There has been a growing appetite in the past decade for information by all sorts of businesses across the world. Acquiring more and more data about customers and clients has helped many companies create targeted marketing campaigns and use it to develop new products and services. However, with General Data Protection Regulation (GDPR) about to be implemented at the end of May 2018, businesses that use information to lead their innovation could face more barriers in the future.
Evolving Business Practices
In order to stay ahead of the competition, businesses in all sectors need to develop new products, services and practices. A lot of this revolves around ideas that increase convenience levels for clients and customers, making them more likely to invest in the business.
A good example of this can be found in the courier and logistics sectors, where deliveries have advanced greatly in line with the rise of ecommerce. From supermarket shopping home delivery, to time specific slots and delivery to locker pick-ups, these relatively new options have all relied on a lot of customer information to work successfully. Home addresses, local facilities you use and when you will be at home is fairly sensitive data.
Most recently, Amazon has been developing deliveries to your car. The service is undergoing a trial in 37 US cities where customers place their orders online and they’re delivered to their parked car at home, in an office car park or other public space. It aims to reduce the risk of packages being stolen but there are concerns about how the information Amazon gains from this will be used.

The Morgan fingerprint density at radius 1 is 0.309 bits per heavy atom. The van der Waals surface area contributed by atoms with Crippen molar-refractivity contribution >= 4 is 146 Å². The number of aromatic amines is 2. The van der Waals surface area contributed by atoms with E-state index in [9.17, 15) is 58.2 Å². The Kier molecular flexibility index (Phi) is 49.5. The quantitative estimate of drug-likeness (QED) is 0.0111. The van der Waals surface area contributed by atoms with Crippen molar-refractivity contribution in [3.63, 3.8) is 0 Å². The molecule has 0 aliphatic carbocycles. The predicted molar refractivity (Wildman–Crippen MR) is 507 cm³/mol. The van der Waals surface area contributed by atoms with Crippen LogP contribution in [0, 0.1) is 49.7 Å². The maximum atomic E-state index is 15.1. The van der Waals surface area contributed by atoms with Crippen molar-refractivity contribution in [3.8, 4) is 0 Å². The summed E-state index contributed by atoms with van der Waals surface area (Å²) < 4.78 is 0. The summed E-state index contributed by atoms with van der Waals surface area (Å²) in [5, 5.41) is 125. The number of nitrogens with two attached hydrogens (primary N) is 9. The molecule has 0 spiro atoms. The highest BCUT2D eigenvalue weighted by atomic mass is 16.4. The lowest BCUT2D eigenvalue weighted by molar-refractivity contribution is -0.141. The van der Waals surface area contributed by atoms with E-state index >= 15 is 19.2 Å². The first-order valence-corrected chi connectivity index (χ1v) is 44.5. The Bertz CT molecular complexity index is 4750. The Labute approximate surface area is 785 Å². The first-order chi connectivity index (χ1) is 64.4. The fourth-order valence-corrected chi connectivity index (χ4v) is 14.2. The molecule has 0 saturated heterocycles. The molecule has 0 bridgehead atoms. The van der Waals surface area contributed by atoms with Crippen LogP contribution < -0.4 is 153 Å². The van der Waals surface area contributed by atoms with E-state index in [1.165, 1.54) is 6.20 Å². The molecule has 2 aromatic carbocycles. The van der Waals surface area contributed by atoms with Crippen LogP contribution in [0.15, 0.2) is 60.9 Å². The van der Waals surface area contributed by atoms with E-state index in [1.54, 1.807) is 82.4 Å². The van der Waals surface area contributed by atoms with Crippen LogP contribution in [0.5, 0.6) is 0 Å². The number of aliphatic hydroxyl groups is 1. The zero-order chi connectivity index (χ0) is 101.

In the USA the new GDPR will only affect any business operations within the EU, so Amazon’s latest plans would only face restrictions should they intend to introduce them overseas. However, for other businesses within the EU that rely on gathering and using large and personal data for innovation purposes, this brings about many restrictions.
Under GDPR all individuals must provide opt-in consent for their personal data to be used and the business must have proof of this to ensure compliance. Even then, individuals have the right to access the personal data a company has on them, how it is used, request for it to be deleted, restricted or updated.
For information-led innovation businesses, this can add in extra processes and take up more time. It will also require a data protection officer (DPO) to be hired to ensure compliance and avoid the possible penalties for any data breaches. Essentially, the amount of data you can store will likely be less and using it will take longer.
There are still plenty of possibilities for innovation to thrive despite GDPR, whether you’re a small online seller using eBay or a large business looking to grow. Once companies have got their heads around GDPR and are fully compliant, ways to still innovate while using customer information will probably be devised.
The impact of GDPR looks likely to be short-term for many innovating companies and there could be many customers who are still happy for their information to be used in similar ways that they have been in the past anyway.